JEEP Report by Joann Kort
Ms. Joann Kort
Dirksen Elementary School, Schaumburg Community Consolidated School District 54
On June 23 I sat nervously in the lounge at O’Hare Airport, looking forward to my flight to Japan. I wondered about many things: how would I communicate, would I find food that I enjoyed, what would the schools be like, how would I be received in the schools and in my host family’s home. I was excited yet nervous. As I look back on all of the incredible experiences that I had on the trip to Japan I can see that I had nothing to worry about. The trip exceeded any expectations!
I appreciated the variety of experiences we had in the schools that we visited. In our school visit to Hiroshima Gakuen Junior and Senior High School I appreciated the opportunity to sit with students and be able to ask them questions about their educational experiences at this school. The students spoke honestly about the achievement expectations and the work each student is required to do. We were curious how the students handled the stress and they explained that there were home room teachers to talk to if there were issues. They shared that they felt their school and community were safe places for them. Sadly, they were aware of the school shootings that have been happening in the United States. They had a difficult time comprehending that a student could act out in such a way against their fellow students. After we spoke with the students we were able to speak with some of the teachers. It was clear that the teachers knew that the parents respected them as educators and expected their children to their best in school. If there was a need to speak with a parent about a concern, the parents took it seriously and supported the need at home through their support or through after school tutoring.
The next day we visited the Tachiai Elementary School which is where we taught our demo lessons. I was honored by giving a welcome speech to the entire student body. I explained to the students that all of the visitors came from schools in the United States that had Japanese students in our schools. I thanked them for giving us the opportunity to see the schools that our Japanese students come from to help us support students. After the morning meeting we visited classrooms in the building and had the opportunity to teach our demo lessons. The students were so patient with our lack of Japanese. They were attentive and participated in the lesson. The teachers were also very friendly and helpful. It was so nice to see the students helping to serve lunch to their classmates. There was no food choice and every student ate everything that was on their plate. The students in my school all bring their own lunch each day. There are some students who receive a government subsidized lunch which they don’t always like or eat.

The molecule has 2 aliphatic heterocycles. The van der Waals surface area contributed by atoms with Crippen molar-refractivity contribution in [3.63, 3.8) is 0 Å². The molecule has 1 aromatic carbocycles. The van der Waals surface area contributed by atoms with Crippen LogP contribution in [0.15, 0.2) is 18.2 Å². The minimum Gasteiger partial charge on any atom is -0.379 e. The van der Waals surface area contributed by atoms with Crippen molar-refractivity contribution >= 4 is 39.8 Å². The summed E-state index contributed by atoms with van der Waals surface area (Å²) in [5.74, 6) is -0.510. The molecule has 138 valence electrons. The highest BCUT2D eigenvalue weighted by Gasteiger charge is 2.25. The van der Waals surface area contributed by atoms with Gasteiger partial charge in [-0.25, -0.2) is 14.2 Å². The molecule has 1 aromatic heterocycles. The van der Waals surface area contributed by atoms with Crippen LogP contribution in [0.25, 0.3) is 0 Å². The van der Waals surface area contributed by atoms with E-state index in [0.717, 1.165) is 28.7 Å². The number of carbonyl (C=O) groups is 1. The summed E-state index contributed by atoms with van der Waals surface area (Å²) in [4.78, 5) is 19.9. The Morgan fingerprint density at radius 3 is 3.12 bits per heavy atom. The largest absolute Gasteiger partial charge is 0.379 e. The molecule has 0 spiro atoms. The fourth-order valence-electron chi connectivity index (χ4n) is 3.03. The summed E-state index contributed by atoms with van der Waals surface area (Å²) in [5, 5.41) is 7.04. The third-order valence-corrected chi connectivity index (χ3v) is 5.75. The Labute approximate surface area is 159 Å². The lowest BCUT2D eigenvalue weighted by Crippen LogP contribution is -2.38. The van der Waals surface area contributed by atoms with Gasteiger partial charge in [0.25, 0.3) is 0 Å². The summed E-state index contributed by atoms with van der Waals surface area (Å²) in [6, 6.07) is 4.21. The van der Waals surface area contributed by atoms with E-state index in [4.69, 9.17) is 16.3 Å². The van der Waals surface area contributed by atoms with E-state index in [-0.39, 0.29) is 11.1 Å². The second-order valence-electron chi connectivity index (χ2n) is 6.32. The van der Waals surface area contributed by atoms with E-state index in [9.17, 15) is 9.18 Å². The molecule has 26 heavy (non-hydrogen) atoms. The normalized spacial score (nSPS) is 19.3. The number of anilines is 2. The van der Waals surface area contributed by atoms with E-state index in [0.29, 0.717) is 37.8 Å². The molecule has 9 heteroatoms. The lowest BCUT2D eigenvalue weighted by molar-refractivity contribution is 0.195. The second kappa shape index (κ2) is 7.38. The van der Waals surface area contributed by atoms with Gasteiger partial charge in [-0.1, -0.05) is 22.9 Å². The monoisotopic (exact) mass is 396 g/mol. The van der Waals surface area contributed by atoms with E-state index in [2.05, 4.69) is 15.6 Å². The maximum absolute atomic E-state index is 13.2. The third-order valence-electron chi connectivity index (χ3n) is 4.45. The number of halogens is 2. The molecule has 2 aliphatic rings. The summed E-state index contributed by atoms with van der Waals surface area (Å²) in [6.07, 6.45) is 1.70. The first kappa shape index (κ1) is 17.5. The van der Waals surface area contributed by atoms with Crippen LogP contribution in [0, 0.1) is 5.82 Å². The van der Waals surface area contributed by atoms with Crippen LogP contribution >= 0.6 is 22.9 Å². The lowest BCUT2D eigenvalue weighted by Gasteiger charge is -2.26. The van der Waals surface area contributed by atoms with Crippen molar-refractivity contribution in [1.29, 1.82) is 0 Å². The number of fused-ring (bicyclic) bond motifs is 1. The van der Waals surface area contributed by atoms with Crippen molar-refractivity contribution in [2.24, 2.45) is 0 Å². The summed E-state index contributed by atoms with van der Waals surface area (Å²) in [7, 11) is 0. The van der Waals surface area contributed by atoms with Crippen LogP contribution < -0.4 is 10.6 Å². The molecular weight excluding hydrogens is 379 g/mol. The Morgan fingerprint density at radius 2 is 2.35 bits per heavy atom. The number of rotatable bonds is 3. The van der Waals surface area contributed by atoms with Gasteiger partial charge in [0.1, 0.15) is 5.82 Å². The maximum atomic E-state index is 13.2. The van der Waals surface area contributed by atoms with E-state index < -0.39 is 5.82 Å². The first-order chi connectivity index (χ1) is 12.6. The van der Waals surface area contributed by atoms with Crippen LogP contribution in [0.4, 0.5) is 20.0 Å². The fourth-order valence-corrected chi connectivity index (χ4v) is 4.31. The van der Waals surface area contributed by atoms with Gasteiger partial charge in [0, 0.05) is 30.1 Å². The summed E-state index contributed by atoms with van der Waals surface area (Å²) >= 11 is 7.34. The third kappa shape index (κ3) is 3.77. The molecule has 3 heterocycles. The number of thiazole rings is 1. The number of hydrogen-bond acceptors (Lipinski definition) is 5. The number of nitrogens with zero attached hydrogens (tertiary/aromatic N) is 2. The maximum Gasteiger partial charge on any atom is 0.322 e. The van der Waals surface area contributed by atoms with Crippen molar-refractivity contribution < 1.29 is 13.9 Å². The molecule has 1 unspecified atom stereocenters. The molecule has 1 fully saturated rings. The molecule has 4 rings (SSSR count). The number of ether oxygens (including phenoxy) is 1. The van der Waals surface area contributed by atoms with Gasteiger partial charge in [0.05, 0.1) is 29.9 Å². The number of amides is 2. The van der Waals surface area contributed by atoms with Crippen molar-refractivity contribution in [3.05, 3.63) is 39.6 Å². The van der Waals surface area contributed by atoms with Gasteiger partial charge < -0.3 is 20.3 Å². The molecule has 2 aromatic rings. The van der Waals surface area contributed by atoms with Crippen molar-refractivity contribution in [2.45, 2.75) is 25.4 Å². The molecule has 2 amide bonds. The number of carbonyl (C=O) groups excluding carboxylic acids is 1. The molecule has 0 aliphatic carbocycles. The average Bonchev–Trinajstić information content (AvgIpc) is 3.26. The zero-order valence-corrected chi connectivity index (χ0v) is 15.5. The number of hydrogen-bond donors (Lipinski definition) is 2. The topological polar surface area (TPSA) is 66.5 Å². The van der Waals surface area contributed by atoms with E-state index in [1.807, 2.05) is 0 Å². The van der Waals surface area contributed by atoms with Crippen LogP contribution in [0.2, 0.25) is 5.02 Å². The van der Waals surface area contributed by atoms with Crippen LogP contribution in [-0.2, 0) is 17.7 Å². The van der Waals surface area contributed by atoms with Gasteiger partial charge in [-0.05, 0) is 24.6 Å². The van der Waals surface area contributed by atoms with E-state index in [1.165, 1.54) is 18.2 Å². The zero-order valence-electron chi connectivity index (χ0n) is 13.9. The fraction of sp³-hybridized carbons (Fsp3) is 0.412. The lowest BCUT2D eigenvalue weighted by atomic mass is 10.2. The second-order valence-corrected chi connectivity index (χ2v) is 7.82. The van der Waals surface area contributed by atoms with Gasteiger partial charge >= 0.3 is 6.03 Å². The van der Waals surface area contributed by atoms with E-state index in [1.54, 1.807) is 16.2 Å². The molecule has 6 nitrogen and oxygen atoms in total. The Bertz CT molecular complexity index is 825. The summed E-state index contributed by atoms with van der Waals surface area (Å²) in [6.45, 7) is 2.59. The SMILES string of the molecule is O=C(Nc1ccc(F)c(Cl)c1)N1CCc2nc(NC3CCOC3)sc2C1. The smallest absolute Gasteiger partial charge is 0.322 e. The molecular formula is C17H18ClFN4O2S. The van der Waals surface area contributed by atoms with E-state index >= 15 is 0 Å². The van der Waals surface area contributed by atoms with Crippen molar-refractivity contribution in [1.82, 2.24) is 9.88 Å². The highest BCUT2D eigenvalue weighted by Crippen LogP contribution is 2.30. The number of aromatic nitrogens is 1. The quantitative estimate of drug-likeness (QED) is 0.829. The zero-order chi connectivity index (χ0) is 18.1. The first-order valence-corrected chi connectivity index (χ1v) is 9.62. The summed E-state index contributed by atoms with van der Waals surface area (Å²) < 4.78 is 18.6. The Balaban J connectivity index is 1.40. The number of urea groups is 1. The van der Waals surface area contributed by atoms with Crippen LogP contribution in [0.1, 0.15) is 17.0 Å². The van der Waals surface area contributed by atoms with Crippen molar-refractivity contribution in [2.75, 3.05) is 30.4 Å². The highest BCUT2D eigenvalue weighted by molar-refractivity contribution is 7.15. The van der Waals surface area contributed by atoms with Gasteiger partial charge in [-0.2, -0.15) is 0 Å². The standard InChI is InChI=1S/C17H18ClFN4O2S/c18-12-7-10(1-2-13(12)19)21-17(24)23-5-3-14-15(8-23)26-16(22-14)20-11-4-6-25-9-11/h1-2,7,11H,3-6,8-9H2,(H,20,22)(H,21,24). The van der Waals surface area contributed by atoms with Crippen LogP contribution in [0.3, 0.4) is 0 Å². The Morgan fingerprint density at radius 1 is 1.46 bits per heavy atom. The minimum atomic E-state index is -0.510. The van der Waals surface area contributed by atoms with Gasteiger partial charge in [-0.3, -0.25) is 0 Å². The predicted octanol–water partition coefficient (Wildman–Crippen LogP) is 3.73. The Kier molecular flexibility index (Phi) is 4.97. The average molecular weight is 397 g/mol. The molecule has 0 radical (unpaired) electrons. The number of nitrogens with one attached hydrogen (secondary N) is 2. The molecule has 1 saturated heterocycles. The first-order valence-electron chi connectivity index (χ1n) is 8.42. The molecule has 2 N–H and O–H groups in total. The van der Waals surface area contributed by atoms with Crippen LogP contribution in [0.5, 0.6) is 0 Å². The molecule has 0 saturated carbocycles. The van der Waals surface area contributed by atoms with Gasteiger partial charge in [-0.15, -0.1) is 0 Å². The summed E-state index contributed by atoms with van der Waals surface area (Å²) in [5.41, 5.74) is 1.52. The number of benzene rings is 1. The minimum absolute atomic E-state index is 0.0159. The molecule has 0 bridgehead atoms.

For me the highlight of the trip was the home stay in Ikaruga. I stayed with a family with three young daughters. They spoke very little English but we used our IPhones to use a translation program. We communicated quite well! The relatives, neighbors, and friends of the host family came over to meet me. Everyone was lovely! They brought food and gifts. Anyone who had a level of English wanted to speak to me in English. When we arrived in Ikaruga the welcome was amazing. To see all of the families waving flags and signs to welcome us was very touching. I truly felt like I experienced the culture of Japan by staying with my family. We used our translation program to talk about how school in Japan was different than school in America. They were curious about autism and we had a wonderful conversation about that.
During my visit to Japan I noticed many things that helped me to understand my Japanese students better. Education was respected and honored. Parents took responsibility for extra assistance their children needed and for any behavioral issues. There was no question that students knew what was expected of them and complied with expectations. One of the girls in my host family did not finish her homework because of the visitors to the house. She was made to wake up early and sit at the breakfast table to finish her work. When I asked her what would happen if she didn’t finish her homework, she looked at me with a shocked expression and said, “That would never happen!”
The dedication to academic studies and commitment to success was evident.
We had our welcome back to school evening tonight. My Japanese students were so proud to know I had visited Japan and were excited to see my pictures. Thank you for the wonderful opportunity I had to visit your beautiful country!